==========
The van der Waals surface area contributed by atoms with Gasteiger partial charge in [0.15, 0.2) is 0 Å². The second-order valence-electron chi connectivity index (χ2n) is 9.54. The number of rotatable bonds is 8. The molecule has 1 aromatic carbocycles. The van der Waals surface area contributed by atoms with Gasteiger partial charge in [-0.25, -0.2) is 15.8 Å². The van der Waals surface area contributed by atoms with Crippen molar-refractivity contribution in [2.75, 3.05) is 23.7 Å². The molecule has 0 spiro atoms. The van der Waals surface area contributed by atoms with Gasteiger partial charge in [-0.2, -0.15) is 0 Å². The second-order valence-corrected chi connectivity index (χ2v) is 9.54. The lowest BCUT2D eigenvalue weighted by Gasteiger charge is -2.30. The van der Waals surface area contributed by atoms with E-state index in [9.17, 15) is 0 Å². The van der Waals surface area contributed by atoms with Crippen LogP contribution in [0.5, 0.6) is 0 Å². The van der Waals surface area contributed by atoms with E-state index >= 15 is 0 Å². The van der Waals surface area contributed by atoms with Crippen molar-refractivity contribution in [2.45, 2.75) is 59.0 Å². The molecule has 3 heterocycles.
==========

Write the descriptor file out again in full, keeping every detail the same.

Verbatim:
The van der Waals surface area contributed by atoms with Gasteiger partial charge in [0.15, 0.2) is 0 Å². The second-order valence-electron chi connectivity index (χ2n) is 9.54. The number of rotatable bonds is 8. The molecule has 1 aromatic carbocycles. The van der Waals surface area contributed by atoms with Gasteiger partial charge in [-0.25, -0.2) is 15.8 Å². The van der Waals surface area contributed by atoms with Crippen molar-refractivity contribution in [2.75, 3.05) is 23.7 Å². The molecule has 0 spiro atoms. The van der Waals surface area contributed by atoms with Gasteiger partial charge in [-0.2, -0.15) is 0 Å². The second-order valence-corrected chi connectivity index (χ2v) is 9.54. The lowest BCUT2D eigenvalue weighted by Gasteiger charge is -2.30. The van der Waals surface area contributed by atoms with E-state index in [9.17, 15) is 0 Å². The van der Waals surface area contributed by atoms with Crippen LogP contribution in [0.5, 0.6) is 0 Å². The van der Waals surface area contributed by atoms with E-state index >= 15 is 0 Å². The van der Waals surface area contributed by atoms with Crippen molar-refractivity contribution in [2.45, 2.75) is 59.0 Å². The molecule has 3 heterocycles.